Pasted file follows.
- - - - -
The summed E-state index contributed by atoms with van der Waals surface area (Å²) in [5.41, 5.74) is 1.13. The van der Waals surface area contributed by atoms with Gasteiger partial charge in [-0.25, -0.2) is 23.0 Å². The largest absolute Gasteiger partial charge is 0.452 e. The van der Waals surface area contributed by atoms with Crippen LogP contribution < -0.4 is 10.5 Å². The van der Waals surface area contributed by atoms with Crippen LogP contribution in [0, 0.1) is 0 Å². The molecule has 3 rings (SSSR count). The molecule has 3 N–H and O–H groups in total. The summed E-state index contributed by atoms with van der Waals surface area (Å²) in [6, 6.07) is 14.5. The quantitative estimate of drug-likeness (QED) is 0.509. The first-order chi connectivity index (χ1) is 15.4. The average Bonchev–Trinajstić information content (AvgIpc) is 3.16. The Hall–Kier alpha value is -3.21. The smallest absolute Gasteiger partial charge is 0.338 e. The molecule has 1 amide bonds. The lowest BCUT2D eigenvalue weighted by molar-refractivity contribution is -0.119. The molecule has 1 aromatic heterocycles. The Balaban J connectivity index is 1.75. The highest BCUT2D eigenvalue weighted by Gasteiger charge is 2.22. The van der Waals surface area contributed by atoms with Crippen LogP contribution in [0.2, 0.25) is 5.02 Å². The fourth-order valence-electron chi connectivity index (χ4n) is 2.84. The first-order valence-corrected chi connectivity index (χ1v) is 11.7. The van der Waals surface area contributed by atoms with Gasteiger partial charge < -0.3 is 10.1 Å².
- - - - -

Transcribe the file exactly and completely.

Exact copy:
The summed E-state index contributed by atoms with van der Waals surface area (Å²) in [5.41, 5.74) is 1.13. The van der Waals surface area contributed by atoms with Gasteiger partial charge in [-0.25, -0.2) is 23.0 Å². The largest absolute Gasteiger partial charge is 0.452 e. The van der Waals surface area contributed by atoms with Crippen LogP contribution < -0.4 is 10.5 Å². The van der Waals surface area contributed by atoms with Crippen LogP contribution in [0, 0.1) is 0 Å². The molecule has 3 rings (SSSR count). The molecule has 3 N–H and O–H groups in total. The summed E-state index contributed by atoms with van der Waals surface area (Å²) in [6, 6.07) is 14.5. The quantitative estimate of drug-likeness (QED) is 0.509. The first-order chi connectivity index (χ1) is 15.4. The average Bonchev–Trinajstić information content (AvgIpc) is 3.16. The Hall–Kier alpha value is -3.21. The smallest absolute Gasteiger partial charge is 0.338 e. The molecule has 1 amide bonds. The lowest BCUT2D eigenvalue weighted by molar-refractivity contribution is -0.119. The molecule has 1 aromatic heterocycles. The Balaban J connectivity index is 1.75. The highest BCUT2D eigenvalue weighted by Gasteiger charge is 2.22. The van der Waals surface area contributed by atoms with Crippen LogP contribution in [0.2, 0.25) is 5.02 Å². The fourth-order valence-electron chi connectivity index (χ4n) is 2.84. The first-order valence-corrected chi connectivity index (χ1v) is 11.7. The van der Waals surface area contributed by atoms with Gasteiger partial charge < -0.3 is 10.1 Å².